Profile of Existing Conditions
Bicycle and Traffic Volume
The Delaware Valley Regional Planning Commission (DVRPC) conducted bicycle and traffic counts in 2010 and 2011. The charts below indicate average volumes for Spring Garden between 23rd Street and Beach Street. There is heavier eastbound vehicle traffic and heavier westbound bicycle traffic.
Interface Studio conducted a traffic volume analysis, showing higher overall volumes on Spring Garden Street east of 6th Street.
Speed and Crash Data
Posted speed limit signs of 25 mph are infrequent along Spring Garden.
Interface Studio prepared the following visualization of total crashes by type from 2006 to 2010.
Expected changes resulting from proposed Greenway
The Greenway may change the level of traffic safety among drivers, bicyclists and walkers. Due to the lack of consensus among researchers about the relative safety of each mode of transportation, it is difficult to predict what kind of changes to expect among various populations.
- The Greenway design includes an alternating blocks concept, which allows dedicated left-turn lanes for vehicles at every other block. The center median avoids potential conflicts between cyclists and right-turning vehicles, which is a common conflict in the current bike lane/road configuration. However, it may also cause confusion, which may increase the potential for accidents.
- The actual risk for any type of trip is uncertain, but there is the perceived accident risk (fear of accidents and street crime – for pedestrians) that can deter a shift to non-motorized modes. (Litman 1999)
- Non-motorized travel is associated with lower health risk because it poses a minimal accident risk to other road users, and therefore reduces overall fatalities compared with motor vehicle driving. (Litman 1999)
- A responsible bicyclist has a per-trip crash fatality rate about the same as of non-interstate drivers. Walking has even lower risks. (Litman 1999)
- One study estimated the accident fatality risk for modes and found that walking is slightly more hazardous than driving, and cycling is 2.5 times more hazardous (per trip). (Litman 1999)
The Greenway’s amenities will likely attract beginner cyclists who do not currently use the Spring Garden bike lane. The increase in beginner cyclists may lead to increased bicycle injuries.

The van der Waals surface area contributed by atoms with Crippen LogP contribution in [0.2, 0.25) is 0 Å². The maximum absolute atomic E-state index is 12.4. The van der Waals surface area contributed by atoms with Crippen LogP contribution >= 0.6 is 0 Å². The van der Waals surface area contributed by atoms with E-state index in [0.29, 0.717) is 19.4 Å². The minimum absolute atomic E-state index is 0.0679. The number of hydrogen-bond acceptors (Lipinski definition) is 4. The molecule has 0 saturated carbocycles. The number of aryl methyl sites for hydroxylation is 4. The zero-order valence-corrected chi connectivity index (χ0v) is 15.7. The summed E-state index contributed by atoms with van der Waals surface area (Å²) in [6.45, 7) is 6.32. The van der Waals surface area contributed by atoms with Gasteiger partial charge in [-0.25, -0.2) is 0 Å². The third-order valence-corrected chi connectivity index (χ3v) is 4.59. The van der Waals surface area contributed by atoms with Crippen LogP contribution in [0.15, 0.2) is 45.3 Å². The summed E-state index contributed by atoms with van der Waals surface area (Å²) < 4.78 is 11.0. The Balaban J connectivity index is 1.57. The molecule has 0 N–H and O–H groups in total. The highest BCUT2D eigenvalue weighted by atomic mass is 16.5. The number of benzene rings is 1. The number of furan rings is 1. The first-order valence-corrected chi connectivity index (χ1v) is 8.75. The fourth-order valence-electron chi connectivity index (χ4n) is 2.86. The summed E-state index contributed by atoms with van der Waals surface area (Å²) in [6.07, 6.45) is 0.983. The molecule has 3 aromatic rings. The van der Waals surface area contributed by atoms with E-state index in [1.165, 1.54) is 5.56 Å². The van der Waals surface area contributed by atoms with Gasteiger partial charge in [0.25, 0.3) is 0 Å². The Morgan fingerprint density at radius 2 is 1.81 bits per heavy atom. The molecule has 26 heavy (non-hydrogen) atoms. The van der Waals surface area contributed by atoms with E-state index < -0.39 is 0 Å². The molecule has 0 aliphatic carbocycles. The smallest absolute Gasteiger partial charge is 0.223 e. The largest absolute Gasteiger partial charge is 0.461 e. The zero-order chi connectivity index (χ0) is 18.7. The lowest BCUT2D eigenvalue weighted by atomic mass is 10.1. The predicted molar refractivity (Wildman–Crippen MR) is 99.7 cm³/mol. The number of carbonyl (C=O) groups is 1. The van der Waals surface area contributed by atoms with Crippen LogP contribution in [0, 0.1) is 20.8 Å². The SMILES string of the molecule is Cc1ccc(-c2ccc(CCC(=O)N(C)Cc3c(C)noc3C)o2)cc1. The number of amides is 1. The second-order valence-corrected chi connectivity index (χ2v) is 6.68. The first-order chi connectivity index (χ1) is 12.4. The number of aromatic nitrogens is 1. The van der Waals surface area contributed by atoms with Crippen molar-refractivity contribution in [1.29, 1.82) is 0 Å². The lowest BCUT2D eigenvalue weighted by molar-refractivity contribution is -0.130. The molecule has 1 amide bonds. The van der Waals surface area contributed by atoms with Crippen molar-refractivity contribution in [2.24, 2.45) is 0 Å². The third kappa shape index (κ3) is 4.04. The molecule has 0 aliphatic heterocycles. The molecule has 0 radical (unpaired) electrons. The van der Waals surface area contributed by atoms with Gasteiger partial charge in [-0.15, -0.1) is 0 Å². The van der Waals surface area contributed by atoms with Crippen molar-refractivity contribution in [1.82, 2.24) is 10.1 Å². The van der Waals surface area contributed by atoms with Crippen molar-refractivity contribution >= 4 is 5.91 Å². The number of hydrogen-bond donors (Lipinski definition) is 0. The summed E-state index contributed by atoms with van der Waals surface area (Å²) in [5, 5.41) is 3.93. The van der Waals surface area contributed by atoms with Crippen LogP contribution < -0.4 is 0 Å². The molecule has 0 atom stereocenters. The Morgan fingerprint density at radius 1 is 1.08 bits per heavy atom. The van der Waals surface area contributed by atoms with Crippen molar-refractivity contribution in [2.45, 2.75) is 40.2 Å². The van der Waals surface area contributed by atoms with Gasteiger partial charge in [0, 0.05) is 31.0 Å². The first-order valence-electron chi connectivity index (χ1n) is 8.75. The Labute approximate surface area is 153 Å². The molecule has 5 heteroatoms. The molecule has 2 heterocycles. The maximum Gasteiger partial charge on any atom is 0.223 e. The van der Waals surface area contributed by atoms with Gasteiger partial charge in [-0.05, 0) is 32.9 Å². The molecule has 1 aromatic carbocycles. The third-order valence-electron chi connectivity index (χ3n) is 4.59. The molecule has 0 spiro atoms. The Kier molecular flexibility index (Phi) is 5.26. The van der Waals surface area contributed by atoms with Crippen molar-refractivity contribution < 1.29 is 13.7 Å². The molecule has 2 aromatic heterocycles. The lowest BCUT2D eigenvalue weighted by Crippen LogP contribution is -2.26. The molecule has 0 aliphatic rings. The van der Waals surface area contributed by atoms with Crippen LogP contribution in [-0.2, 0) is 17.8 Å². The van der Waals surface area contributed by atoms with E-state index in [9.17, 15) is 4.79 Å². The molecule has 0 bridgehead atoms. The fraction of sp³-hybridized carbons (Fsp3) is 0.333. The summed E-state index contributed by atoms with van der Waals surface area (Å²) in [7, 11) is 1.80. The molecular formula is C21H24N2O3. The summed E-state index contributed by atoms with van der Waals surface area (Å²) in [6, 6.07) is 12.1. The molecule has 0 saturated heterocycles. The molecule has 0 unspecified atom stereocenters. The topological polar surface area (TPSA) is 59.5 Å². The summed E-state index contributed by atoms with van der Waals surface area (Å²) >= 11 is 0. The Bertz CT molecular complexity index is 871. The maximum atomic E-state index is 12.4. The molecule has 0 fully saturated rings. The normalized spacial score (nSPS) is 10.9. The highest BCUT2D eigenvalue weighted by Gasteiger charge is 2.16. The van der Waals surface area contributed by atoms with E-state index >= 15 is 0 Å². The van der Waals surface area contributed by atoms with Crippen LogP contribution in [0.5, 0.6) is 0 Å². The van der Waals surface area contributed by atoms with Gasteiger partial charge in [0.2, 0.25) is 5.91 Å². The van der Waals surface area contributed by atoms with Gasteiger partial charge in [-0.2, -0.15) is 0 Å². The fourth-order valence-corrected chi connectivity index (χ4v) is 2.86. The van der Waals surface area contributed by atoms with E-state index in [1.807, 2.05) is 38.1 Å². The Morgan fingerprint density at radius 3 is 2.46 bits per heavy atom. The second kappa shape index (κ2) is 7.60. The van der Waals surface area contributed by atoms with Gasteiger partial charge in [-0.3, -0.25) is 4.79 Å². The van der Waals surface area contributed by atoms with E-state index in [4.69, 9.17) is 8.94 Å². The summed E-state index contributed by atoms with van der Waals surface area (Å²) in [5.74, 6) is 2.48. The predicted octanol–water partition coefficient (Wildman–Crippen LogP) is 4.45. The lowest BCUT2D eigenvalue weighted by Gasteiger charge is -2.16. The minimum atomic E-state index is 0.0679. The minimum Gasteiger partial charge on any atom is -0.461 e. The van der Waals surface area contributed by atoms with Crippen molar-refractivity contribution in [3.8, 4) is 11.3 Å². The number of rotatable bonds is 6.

- A Toronto Survey of bike commuters estimated that cycling has a 26-68% higher injury rate than motorized travel. (Litman 1999) The highest risk was on paths and trails with mixed uses and inexperienced users. Since the Greenway will have segregated uses, the injury rate may be assumed to be on the lower end of the 26-68% estimate.
The proposed roadway design includes traffic calming measures, such as narrowing traffic lanes from 12 feet to 10 feet. These measures may lead to a decrease in injury severity and fatalities along Spring Garden.
- Posted speed limit signs of 25 mph are infrequent along Spring Garden. If posted speed is unknown, lane width has a greater impact on speed. (Litman 1999) So, current average speeds are likely above 25 mph, since the 12′ traffic lane width allows for higher speeds.
- There is evidence of a relationship between lane width and the slowing of traffic speed (up to 3 mph reduction for every foot of lane narrowing). These findings do not differentiate between the many street types, and suggests that while lane width plays a role, it alone is not responsible for this speed reduction. (Parsons Transportation Group 2003)
- Lower speeds decrease the seriousness of injury and fatalities. Speed is one of the greatest indicators of injury severity and fatality in traffic crashes. (“Safety | Injury Severity and Impact Speed” 2011)
Narrowing traffic lanes may lead to an increase in specific vehicular accidents.
- Studies show that while narrower lanes have no adverse traffic safety problem, there may be an increase in specific incidents such as side-swipes and same direction collisions. (Harwood 1990)
While Greenways can lead to an increase in certain types of accidents, the long-term benefits may offset the accident risk.
- Non-motorized travel encourages long-term land use patterns that reduce travel distances; and active modes of transportation have significant health benefits. (Litman 1999)